By the time we get to school leaving age we may still have some youthful optimism left, but for many of us even at that age we may feel like there is a certain path we must follow. For me I thought it was going on to university and getting a degree. It’s not that I felt like everyone had to, or that you had to to become successful. I knew there was people out there who had been successful without going to university, but deep down I just felt like if you were clever you had to. That it was something that was expected.

At first I felt like I was trapped. I knew deep down that I couldn’t just go and get an office job somewhere, and work my way up the management ladder like everyone else I knew who lived around me. Yet, I knew this was the sensible thing to do. I knew this was what people wanted me to do. That they’d be happy if I did this because then they wouldn’t worry about me, but for some reason I just couldn’t stop listening to my instincts. In the end I took a Gap Year. I booked a one-way ticket to Australia to give me some thinking time, but when I booked that ticket I knew there was no going back.

I came back from Australia a changed person. I now knew that following my instincts was the way to go. I knew that I might mess things up along the way sometimes, but mistakes don’t always mean bad things, and that ultimately this is what made me happy. And yet I wonder, what would have happened if I had not followed my instincts on that day I left work early to go buy a one-way ticket to oz? It was almost like I had to book that ticket one-way, not just for budget reasons, but also for psychological reasons too. It was like me saying “This is the route I’m taking in life, and there’s no going back.” Ever since that moment back in 2006 travel has been a part of my life.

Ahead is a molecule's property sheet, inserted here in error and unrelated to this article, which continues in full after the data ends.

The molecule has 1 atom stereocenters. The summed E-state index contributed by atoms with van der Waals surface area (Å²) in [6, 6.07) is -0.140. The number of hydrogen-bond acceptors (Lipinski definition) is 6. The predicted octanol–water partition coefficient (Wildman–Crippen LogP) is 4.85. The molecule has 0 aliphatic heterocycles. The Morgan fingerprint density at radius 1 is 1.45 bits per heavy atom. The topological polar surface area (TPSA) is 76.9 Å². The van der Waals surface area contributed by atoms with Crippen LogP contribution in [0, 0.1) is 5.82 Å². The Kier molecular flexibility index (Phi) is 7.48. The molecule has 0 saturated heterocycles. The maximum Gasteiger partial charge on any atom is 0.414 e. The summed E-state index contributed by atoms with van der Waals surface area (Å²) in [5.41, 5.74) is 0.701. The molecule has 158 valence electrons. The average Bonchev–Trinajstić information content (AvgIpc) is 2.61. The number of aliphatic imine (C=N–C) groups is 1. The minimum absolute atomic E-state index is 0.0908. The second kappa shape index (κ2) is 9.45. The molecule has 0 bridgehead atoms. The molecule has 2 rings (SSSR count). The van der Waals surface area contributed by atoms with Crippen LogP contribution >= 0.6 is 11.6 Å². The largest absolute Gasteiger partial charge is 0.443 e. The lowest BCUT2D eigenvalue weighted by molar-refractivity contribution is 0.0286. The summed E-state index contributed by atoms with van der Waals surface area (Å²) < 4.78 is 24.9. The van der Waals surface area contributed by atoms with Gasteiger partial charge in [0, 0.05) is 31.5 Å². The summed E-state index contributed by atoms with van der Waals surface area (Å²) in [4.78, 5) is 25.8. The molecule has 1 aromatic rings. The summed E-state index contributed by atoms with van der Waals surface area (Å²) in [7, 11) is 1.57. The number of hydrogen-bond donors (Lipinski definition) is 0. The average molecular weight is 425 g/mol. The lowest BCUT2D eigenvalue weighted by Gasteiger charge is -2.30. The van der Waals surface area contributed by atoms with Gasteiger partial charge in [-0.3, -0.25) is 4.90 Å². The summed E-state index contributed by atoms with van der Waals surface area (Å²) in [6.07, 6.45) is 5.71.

So…. my point is this. If you want to do something with your life you have to do it. Sometimes you don’t even know exactly what it is you want to do at first, but find something you enjoy or have a passion for and start with that. Who knows what direction it will take you off in? Either way, if you don’t like what you’re doing right now, then you at least know that it’s not the path for you. At least you know this way is not the way to go, and you can try something else.